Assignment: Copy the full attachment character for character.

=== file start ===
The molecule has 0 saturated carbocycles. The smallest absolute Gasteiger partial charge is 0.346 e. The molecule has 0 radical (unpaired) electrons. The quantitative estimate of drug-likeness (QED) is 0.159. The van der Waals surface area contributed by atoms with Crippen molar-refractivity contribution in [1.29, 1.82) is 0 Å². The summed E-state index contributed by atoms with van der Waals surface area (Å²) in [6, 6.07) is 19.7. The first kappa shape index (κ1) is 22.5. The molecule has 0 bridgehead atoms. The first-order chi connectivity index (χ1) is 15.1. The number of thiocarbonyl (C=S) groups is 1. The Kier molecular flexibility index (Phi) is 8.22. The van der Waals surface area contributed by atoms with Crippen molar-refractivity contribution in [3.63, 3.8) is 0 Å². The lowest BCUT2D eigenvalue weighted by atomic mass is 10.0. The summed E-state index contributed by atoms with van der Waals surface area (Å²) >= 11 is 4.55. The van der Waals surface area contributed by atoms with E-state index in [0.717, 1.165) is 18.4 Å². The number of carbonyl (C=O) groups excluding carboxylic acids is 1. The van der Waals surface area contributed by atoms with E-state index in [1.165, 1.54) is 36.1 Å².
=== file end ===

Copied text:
The molecule has 0 saturated carbocycles. The smallest absolute Gasteiger partial charge is 0.346 e. The molecule has 0 radical (unpaired) electrons. The quantitative estimate of drug-likeness (QED) is 0.159. The van der Waals surface area contributed by atoms with Crippen molar-refractivity contribution in [1.29, 1.82) is 0 Å². The summed E-state index contributed by atoms with van der Waals surface area (Å²) in [6, 6.07) is 19.7. The first kappa shape index (κ1) is 22.5. The molecule has 0 bridgehead atoms. The first-order chi connectivity index (χ1) is 15.1. The number of thiocarbonyl (C=S) groups is 1. The Kier molecular flexibility index (Phi) is 8.22. The van der Waals surface area contributed by atoms with Crippen molar-refractivity contribution in [3.63, 3.8) is 0 Å². The lowest BCUT2D eigenvalue weighted by atomic mass is 10.0. The summed E-state index contributed by atoms with van der Waals surface area (Å²) >= 11 is 4.55. The van der Waals surface area contributed by atoms with E-state index in [0.717, 1.165) is 18.4 Å². The number of carbonyl (C=O) groups excluding carboxylic acids is 1. The van der Waals surface area contributed by atoms with E-state index in [1.165, 1.54) is 36.1 Å².